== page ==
by Michael Wright
Our monthly lectures will continue on Tuesday, March 12 at 8:00 pm in Peyton Hall on the Princeton University Campus. Our speaker this month will be Dr. Rachel Somerville, who will present a lecture entitled “The Intertwined Lives of Galaxies and their Supermassive Black Holes.”Astrophysicists have strong evidence that in the hearts of many, perhaps all, massive galaxies lurk supermassive black holes with masses millions to billions times the mass of our Sun. These black holes can grow by gobbling up stars and gas that fall into the center of their host galaxies. Some of this accreted mass is converted into energy, causing the black holes to release enormous amounts of radiation and produce giant jets of relativistic particles in some cases. Dr. Somerville will explain the observational evidence that supermassive black holes exist, and that they power quasars, some of the most luminous objects in the Universe. She will talk about how galaxies form and evolve over cosmic time and how supermassive black holes shape the galaxy properties that we can observe. She will showcase recent results from the Cosmic Assembly Near-infrared Deep Extragalactic Legacy Survey (CANDELS), the largest project ever undertaken with the Hubble Space Telescope.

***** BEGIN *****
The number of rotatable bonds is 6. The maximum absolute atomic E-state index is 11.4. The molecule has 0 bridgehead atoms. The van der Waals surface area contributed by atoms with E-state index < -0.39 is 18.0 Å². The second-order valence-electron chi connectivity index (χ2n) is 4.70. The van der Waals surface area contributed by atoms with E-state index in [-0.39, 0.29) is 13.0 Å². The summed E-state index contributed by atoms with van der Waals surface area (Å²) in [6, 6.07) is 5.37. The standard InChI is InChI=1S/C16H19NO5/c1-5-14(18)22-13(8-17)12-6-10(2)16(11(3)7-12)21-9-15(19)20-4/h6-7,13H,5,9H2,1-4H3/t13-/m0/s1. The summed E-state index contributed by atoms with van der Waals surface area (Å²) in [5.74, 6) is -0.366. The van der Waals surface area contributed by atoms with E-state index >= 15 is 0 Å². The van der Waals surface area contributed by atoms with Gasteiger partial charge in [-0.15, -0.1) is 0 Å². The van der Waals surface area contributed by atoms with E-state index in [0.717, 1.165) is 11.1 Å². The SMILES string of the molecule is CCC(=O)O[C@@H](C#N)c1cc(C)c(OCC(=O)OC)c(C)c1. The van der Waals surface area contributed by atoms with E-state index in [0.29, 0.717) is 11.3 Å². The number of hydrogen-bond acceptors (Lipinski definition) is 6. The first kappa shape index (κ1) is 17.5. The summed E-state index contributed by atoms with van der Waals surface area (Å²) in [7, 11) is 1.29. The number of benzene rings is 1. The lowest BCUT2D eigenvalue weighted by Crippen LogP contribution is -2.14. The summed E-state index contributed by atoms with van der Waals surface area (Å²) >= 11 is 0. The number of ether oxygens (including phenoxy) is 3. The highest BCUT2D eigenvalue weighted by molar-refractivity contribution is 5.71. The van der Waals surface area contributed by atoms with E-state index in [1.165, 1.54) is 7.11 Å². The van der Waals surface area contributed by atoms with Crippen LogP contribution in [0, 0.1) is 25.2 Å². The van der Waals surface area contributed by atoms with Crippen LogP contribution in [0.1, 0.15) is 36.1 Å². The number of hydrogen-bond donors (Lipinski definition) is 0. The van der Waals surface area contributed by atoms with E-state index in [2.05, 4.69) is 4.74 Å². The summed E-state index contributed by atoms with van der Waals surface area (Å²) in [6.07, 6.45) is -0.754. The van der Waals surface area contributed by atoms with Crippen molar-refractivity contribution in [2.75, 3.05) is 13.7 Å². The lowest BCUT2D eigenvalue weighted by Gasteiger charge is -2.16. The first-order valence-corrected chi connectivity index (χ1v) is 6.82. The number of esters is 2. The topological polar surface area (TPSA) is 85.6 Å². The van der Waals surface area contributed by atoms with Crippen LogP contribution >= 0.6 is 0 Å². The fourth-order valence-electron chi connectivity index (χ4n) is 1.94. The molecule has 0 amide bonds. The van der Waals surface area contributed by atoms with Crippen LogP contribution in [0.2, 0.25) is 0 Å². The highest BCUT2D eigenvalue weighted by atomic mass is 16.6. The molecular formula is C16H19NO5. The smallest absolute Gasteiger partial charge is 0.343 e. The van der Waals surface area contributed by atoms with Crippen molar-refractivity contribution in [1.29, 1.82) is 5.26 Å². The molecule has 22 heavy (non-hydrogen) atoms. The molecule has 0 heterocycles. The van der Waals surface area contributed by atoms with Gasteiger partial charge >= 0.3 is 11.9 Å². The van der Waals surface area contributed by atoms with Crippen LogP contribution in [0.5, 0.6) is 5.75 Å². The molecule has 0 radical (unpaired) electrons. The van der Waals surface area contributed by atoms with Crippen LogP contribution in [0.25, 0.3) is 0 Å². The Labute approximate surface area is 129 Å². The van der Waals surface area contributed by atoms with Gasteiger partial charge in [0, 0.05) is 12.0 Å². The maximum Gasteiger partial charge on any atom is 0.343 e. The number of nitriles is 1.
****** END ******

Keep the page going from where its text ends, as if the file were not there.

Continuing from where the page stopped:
Dr. Somerville has won several prizes for work. Most recently, the American Institute of Physics and the American Astronomical Society awarded her the 2013 Dannie Heineman Prize for Astrophysics “for providing fundamental insights into galaxy formation and evolution using semi-analytic modeling, simulations and observations.”
Dr. Somerville has been a member of several large observational teams, including the Hubble Ultra Deep Field team and the Great Observatories Origins Deep Survey (GOODS) team. She currently leads the theory working group for CANDELS. She received her Ph.D. from UC Santa Cruz, and did postdoctoral work at the Hebrew University, Jerusalem and the Institute of Astronomy, Cambridge. Dr. Somerville has served on the faculty at the Univ. of Michigan and headed the theory group at the Max Planck Institute for Astronomy in Heidelberg, Germany. She formerly served on the science staff at the Space Telescope Science Institute and as a research professor at Johns Hopkins University. She currently holds the George A. and Margaret M. Downsbrough Chair in Astrophysics in the Department of Physics and Astronomy at Rutgers.